Reading through emails and blogs yesterday afternoon I came to posts from engineers at Disqus and Twitter via Fred Wilson’s Code is craft post. I read them partly because Fred recommended them and partly because I was interested to hear what presumably talented engineers at successful services like Disqus and Twitter had to say about improving the speed of a service and identifying the root cause of service problems respectively.
I’m interested to read these stories not because I am ever likely to need to do something similar myself (I am nowhere near that technical) but because I need to be able to recognise a good engineer when I see one. That helps with figuring out whether we should invest in a company and in hiring senior techies into our existing portfolio companies.
I had two takeaways from the Disqus post:
- Separating the code which deals with dynamic data from code which deals with static data offers possibilities for performance improvement, including using CDNs
- For widget companies loading code onto a page asynchronously helps improve their customers page load times and is therefore a good thing
I will remember the Twitter post for its description of how they went about identifying the cause of a performance problem and having read it I will now experiment with asking CTOs to describe the last performance problem they encountered and how they dealt with it to see if it helps me form a view on how they would deal with problems they encounter in the future. Additionally, there are two takeaways, that they helpfully put at the end of the post:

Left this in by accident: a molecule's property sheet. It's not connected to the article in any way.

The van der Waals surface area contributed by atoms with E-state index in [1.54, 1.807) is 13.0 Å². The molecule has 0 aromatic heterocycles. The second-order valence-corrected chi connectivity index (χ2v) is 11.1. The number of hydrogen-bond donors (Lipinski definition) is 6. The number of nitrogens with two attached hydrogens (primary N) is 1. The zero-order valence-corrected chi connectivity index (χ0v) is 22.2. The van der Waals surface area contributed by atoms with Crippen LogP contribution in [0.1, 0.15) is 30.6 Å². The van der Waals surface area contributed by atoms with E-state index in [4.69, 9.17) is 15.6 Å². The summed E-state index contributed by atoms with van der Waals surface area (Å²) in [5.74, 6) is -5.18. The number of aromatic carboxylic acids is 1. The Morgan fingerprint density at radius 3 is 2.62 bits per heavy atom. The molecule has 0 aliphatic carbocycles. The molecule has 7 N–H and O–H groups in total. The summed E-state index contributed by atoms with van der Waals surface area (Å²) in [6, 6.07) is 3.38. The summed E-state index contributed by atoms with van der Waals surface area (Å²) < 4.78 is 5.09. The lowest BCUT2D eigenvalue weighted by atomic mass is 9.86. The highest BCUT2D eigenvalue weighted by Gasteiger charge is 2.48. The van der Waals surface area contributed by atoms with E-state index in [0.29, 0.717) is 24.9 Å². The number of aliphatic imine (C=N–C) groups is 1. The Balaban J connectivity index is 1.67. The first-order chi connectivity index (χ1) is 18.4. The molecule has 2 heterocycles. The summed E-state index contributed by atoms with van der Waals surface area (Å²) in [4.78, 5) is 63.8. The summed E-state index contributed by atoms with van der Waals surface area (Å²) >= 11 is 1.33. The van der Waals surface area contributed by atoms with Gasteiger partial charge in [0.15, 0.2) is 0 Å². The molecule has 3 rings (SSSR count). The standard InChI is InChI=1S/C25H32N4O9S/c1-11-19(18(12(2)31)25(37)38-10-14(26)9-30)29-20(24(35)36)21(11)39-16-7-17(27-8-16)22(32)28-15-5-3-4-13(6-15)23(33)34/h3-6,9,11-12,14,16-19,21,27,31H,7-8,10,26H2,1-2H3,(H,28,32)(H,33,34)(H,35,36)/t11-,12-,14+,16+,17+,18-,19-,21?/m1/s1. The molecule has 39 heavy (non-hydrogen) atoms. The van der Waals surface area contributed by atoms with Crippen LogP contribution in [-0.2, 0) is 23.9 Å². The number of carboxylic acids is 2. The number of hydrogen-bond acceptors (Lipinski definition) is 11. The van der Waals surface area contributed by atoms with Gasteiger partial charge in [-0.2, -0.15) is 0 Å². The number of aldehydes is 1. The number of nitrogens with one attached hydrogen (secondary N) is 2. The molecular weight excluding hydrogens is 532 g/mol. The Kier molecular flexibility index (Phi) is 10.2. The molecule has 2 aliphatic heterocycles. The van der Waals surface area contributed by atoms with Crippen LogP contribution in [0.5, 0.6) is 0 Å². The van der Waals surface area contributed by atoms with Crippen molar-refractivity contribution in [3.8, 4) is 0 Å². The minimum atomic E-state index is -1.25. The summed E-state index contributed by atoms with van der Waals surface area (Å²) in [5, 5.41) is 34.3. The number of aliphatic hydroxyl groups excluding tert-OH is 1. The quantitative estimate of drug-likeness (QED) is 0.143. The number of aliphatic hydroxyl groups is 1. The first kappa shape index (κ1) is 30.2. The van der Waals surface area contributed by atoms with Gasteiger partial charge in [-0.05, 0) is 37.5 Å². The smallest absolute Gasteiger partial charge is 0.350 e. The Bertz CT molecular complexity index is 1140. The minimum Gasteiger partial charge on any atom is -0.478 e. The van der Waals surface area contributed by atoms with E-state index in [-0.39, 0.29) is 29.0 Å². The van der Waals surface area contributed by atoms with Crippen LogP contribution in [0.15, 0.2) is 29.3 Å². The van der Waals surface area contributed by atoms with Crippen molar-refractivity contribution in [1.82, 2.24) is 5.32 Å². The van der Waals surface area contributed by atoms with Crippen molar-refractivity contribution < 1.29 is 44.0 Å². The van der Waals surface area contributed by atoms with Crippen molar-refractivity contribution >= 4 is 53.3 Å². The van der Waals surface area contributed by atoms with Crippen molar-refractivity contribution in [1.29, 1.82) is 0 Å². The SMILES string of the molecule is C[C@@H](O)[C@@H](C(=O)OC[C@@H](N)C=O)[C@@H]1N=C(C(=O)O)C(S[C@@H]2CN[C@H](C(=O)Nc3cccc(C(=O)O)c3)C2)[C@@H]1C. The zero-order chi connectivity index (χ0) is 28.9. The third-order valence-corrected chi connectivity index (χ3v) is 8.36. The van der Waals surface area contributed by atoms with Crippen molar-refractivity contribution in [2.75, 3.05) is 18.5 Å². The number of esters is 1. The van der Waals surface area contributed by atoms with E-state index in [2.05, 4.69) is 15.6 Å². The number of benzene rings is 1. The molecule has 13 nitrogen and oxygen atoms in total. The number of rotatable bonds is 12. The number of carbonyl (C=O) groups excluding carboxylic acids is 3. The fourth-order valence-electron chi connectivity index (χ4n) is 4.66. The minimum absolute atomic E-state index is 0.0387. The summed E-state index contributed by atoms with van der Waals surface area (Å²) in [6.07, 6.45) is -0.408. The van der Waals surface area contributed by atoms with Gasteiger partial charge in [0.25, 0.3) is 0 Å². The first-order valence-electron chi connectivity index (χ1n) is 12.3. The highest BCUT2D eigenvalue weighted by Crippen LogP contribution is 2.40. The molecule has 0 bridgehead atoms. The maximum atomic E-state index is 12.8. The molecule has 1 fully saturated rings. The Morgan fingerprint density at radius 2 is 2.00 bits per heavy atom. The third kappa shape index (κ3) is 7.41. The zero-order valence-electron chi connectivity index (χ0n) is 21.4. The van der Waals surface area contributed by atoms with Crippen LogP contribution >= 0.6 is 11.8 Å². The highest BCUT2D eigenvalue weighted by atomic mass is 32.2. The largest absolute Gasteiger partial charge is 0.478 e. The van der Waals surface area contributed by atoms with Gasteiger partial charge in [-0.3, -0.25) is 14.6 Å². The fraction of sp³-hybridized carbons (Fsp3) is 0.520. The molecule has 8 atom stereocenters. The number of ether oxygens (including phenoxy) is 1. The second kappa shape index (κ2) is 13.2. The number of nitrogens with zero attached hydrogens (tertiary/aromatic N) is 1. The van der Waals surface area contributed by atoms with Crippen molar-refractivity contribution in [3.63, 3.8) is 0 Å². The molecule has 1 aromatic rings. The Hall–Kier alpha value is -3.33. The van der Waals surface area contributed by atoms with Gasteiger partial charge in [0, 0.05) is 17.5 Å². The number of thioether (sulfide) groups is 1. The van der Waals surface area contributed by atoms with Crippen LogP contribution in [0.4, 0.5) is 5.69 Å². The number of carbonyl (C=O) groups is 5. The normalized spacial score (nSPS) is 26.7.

- First, always proceed from the general to the specific
- And second, live by the data, but don’t trust it
When I hear stories from companies that are consistent with these concepts and ideas I will take it as a good sign, and when their are contradictions or absences I will want to understand why.
As a VC I have to cover a lot of ground. In fact, one of the reasons I enjoy this job is that it is one of the last bastions of the generalist. I need to be conversant in best practice across sales, marketing, engineering, finance, and general management as well as form a view on markets and opportunities for startups generally. Reading stories like these, and their equivalents in other areas (many of which I post on this blog) is one of the ways I try to stay on top of this challenge.